Blue Jays and Orioles fans migrate south for sunny spring training

A brand-new stadium brings baseball fans another reason to enjoy spring baseball in Dunedin

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The Toronto Blue Jays have called Dunedin their spring training home since the team's inception in 1977. Marco Oliveira/Toronto Observer

DUNEDIN, Fla. – Spring training brings baseball fans together in a big way, with traditions and vacation with friends or family forming quite a way to spend time with loved ones.

The atmosphere is one to behold, with an aura of its own, one of the main reasons fans enjoy spring training more than the Major League regular season.

Bill Vanblyderveen, a Toronto Blue Jays fan from Burford, Ontario, travelled to Dunedin with his family of four, their second year coming for vacation.

“This is our third game — excellent sports, weather’s been great, the atmosphere is great at the ballpark,” Vanblyderveen said. “For me, personally, I like the interaction with the players and how close it is, much better than the Rogers Centre. You actually get to see people up close and get lots of autographs.”

A fan wearing a Bo Bichette jersey.
A fan watches on as Bo Bichette plays in Spring Training. MARCO OLIVEIRA/TORONTO OBSERVER

The relaxed and recreational feeling spring training gives people allows it to be more of an enjoyable experience.
Robert Murphy, a baseball fan from Winter Park, Fla., credits the atmosphere but also the players battling to advance through the minor leagues.

“The fact that you have young players that are trying to get to Triple A, Double A, the majors —and the stars play a few innings, but then you see the young hungry guys play,” Murphy said. “It’s more relaxed and casual and the pitchers don’t dominate like they do in the regular season.”

For Leroy Williams, a Baltimore Oriole fan from Bushwood, Md., attending spring training is an annual tradition, going on 12 years now, as well as having travelled across the United States to attend minor-league games.

LISTEN: Michael Mazzei and Rachael Bishop talk Jays vs. Orioles.

“Oh, this is great. You get an opportunity to see some of the guys that maybe won’t be here this year but several years,” Williams said. “I’ve done a lot of travelling across the country and I catch a lot of minor-league games during the regular season.

“It reminds me of those types of ballparks where it’s kind of open, accessible to everything, and you get an opportunity to be closer to the action.”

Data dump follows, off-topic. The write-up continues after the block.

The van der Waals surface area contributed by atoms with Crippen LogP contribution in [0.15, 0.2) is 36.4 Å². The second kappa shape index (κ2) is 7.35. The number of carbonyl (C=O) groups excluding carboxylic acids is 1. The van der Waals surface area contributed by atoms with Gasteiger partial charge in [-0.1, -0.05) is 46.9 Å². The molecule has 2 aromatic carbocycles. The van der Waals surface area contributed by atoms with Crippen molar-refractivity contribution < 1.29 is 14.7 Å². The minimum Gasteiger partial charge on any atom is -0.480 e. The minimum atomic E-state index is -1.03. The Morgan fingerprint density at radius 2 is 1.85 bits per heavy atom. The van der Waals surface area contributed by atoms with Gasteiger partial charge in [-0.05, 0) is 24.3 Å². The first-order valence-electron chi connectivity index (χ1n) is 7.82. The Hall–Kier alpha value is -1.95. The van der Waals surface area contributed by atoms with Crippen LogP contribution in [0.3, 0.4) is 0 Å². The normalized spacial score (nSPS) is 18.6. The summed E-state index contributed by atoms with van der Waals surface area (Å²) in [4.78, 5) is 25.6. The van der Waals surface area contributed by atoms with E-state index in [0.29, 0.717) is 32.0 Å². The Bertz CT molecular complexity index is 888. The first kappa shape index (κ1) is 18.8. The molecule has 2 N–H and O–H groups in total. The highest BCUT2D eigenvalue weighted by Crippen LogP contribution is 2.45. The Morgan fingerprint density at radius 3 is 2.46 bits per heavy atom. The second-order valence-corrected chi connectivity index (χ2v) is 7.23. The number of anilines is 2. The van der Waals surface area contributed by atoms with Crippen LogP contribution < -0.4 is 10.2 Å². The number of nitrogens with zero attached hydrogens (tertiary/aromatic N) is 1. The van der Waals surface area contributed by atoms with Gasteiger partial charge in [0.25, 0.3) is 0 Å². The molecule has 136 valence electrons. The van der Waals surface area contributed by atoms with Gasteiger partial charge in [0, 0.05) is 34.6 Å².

Buy me some peanuts and… gator bites?

By Hayley McGoldrick

DUNEDIN, Fla.  – Hot dogs and peanuts have always been the backbone of baseball stadium concession stands. The odd pretzel or nacho dish may find their way into the hands of fans but for the most part fans are looking for their Loonie Dogs at the game.

For fans like Tim and Debbie Ewert of Alberta, Canada, a simple hot dog will continue to do the trick at the ballpark. “I guess it’s the whole experience,” he said. “We don’t have hot dogs at home,” she added.

But in recent years ballparks have seen the likes of pulled-pork macaroni and cheese, crème brulee French toast and churro dogs appear on the menu of concessions.

Here, at the Toronto Blue Jays’ TD Ballpark, concessions owner Russ Williams has curated a menu with a variety of foods for the baseball lover from any background.

“People’s eating habits have changed,” Williams said, “People are eating healthier, we now have veggie wraps and chicken caesar wraps. You have to go with what the people want; it doesn’t matter what I like.

“What we try to be is diverse enough so that we have something interesting enough for everybody. This is Florida, so we have the gator bites. We’re part of Canada, ergo the peameal sandwich and we have poutine.”

The ballpark even carries an Impossible Burger, a plant-based hamburger that mimics the taste of real meat for vegans or vegetarians looking for options between innings.

“It was an act to a need. Some people wanted it,” Williams said. “I try to just get something for everybody so when you come here, you go, ‘Hey, that was pretty cool.’.”

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Posted: Mar 12 2020 10:01 am
Edition: Toronto
Filed under: Special Reports Baseball Sports